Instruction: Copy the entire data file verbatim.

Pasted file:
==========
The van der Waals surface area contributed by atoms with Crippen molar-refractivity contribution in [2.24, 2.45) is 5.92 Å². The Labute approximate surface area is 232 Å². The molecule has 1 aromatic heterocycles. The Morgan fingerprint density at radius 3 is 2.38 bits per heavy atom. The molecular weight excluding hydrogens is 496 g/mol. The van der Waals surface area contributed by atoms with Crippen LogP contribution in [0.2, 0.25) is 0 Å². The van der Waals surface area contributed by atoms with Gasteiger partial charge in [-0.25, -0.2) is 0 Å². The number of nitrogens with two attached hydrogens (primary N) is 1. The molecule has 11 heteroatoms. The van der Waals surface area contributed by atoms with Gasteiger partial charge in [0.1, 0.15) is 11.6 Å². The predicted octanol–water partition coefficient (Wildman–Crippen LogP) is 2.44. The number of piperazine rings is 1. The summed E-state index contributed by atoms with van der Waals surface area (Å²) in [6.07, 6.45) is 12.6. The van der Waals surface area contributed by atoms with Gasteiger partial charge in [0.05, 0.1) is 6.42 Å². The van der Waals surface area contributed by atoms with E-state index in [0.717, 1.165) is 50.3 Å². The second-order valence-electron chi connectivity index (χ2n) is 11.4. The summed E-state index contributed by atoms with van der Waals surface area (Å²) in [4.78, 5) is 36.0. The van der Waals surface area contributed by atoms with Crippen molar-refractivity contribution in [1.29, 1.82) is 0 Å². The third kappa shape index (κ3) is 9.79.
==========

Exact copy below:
The van der Waals surface area contributed by atoms with Crippen molar-refractivity contribution in [2.24, 2.45) is 5.92 Å². The Labute approximate surface area is 232 Å². The molecule has 1 aromatic heterocycles. The Morgan fingerprint density at radius 3 is 2.38 bits per heavy atom. The molecular weight excluding hydrogens is 496 g/mol. The van der Waals surface area contributed by atoms with Crippen LogP contribution in [0.2, 0.25) is 0 Å². The van der Waals surface area contributed by atoms with Gasteiger partial charge in [-0.25, -0.2) is 0 Å². The number of nitrogens with two attached hydrogens (primary N) is 1. The molecule has 11 heteroatoms. The van der Waals surface area contributed by atoms with Gasteiger partial charge in [0.1, 0.15) is 11.6 Å². The predicted octanol–water partition coefficient (Wildman–Crippen LogP) is 2.44. The number of piperazine rings is 1. The summed E-state index contributed by atoms with van der Waals surface area (Å²) in [6.07, 6.45) is 12.6. The van der Waals surface area contributed by atoms with Gasteiger partial charge in [0.05, 0.1) is 6.42 Å². The van der Waals surface area contributed by atoms with E-state index in [0.717, 1.165) is 50.3 Å². The second-order valence-electron chi connectivity index (χ2n) is 11.4. The summed E-state index contributed by atoms with van der Waals surface area (Å²) in [4.78, 5) is 36.0. The van der Waals surface area contributed by atoms with Crippen molar-refractivity contribution in [1.29, 1.82) is 0 Å². The third kappa shape index (κ3) is 9.79.